IAN STEPLETON GRINS as his son grudgingly agrees to take a photo with dear (old?) dad at Great America. 	     Ian Stepleton photo
IAN STEPLETON GRINS as his son grudgingly agrees to take a photo with dear (old?) dad at Great America. Ian Stepleton photo

     SOMETIMES, YOU’VE GOT to accept that you’re getting old.

     Maybe that means not being able to visit places you did as a kid because you moved away.

     Or, maybe that means accepting that your body can’t do the same (dumb) things it did as a teen.

     Sometimes it’s both.

     For me, one of those experiences I felt I’d left behind was visiting my favorite childhood amusement park.

     Just 23 miles from my doorstep as a kid, I spent many a summer day there during my teenage years.

     The best summer? The time when my parents picked up a season pass — definitely got their money’s worth that year.

     With a churro in hand and all the time in the world, I would zip up and down the coasters to my heart’s content as I visited with friends or family.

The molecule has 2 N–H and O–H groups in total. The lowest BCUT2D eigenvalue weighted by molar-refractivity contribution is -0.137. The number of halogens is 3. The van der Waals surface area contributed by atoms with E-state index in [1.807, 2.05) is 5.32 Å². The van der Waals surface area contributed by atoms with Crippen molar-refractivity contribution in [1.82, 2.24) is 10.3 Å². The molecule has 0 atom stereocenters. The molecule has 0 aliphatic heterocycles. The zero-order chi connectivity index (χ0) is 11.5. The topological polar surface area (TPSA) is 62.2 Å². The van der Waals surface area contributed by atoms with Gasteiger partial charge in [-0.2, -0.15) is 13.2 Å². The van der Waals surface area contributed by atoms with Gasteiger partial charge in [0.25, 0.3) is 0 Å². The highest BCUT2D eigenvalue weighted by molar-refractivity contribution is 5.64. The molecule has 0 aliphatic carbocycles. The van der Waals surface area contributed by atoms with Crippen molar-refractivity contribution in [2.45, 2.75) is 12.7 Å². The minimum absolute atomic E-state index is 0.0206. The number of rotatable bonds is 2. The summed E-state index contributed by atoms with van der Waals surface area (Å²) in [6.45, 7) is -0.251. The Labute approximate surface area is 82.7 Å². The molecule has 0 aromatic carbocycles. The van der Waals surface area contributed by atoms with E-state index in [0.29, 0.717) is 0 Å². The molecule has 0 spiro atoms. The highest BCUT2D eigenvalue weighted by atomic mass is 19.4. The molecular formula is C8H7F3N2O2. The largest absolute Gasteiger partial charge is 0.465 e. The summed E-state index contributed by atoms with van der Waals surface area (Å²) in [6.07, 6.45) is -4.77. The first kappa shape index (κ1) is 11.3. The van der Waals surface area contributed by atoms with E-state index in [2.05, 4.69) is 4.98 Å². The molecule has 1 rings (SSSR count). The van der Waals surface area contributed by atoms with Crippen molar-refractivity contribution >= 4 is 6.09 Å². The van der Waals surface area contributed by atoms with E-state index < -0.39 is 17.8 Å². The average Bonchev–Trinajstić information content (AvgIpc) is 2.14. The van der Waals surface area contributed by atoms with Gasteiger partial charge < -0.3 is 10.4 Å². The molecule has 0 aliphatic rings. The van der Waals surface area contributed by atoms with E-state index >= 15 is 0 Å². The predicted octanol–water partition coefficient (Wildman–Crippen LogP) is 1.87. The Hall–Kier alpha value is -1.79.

Then I came to Wisconsin, went to college and (gulp) became an adult.

     Suddenly, it was time to do “adult things” like working, raising a family, etc.

     Besides, the closest amusement park two and a half hours from here, down in Gurnee, Ill., surely wouldn’t be anything like the one from my childhood. Right?

     Wrong.

     As it turns out, visiting Great America was exactly like stepping back 25 years into my past — or so I discovered when I accompanied my son on a field trip to Great America last month.

     Only one question remained: would riding a roller coaster, a quarter century later ... break me? ...

To read the entire column, including editor Ian and son Andrew’s coincidence of geography, see the June 13, 2019 edition of The Ripon Commonwealth Press.